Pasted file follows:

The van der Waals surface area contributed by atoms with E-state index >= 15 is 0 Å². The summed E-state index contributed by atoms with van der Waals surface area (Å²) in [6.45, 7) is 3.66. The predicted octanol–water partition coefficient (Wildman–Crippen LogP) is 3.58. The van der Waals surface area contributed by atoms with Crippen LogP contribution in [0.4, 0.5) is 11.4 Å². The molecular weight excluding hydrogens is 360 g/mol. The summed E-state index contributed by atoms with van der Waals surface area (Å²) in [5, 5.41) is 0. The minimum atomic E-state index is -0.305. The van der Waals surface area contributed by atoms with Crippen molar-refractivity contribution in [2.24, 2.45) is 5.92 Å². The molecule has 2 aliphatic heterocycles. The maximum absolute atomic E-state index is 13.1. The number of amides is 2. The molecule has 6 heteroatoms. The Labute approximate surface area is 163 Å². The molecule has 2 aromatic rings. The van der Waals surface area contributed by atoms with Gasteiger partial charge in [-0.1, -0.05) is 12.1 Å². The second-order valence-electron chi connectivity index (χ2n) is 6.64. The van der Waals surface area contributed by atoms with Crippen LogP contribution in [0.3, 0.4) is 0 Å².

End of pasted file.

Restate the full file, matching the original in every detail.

The van der Waals surface area contributed by atoms with E-state index >= 15 is 0 Å². The summed E-state index contributed by atoms with van der Waals surface area (Å²) in [6.45, 7) is 3.66. The predicted octanol–water partition coefficient (Wildman–Crippen LogP) is 3.58. The van der Waals surface area contributed by atoms with Crippen LogP contribution in [0.4, 0.5) is 11.4 Å². The molecular weight excluding hydrogens is 360 g/mol. The summed E-state index contributed by atoms with van der Waals surface area (Å²) in [5, 5.41) is 0. The minimum atomic E-state index is -0.305. The van der Waals surface area contributed by atoms with Crippen molar-refractivity contribution in [2.24, 2.45) is 5.92 Å². The molecule has 2 aliphatic heterocycles. The maximum absolute atomic E-state index is 13.1. The number of amides is 2. The molecule has 6 heteroatoms. The Labute approximate surface area is 163 Å². The molecule has 2 aromatic rings. The van der Waals surface area contributed by atoms with Gasteiger partial charge in [-0.1, -0.05) is 12.1 Å². The second-order valence-electron chi connectivity index (χ2n) is 6.64. The van der Waals surface area contributed by atoms with Crippen LogP contribution in [0.3, 0.4) is 0 Å².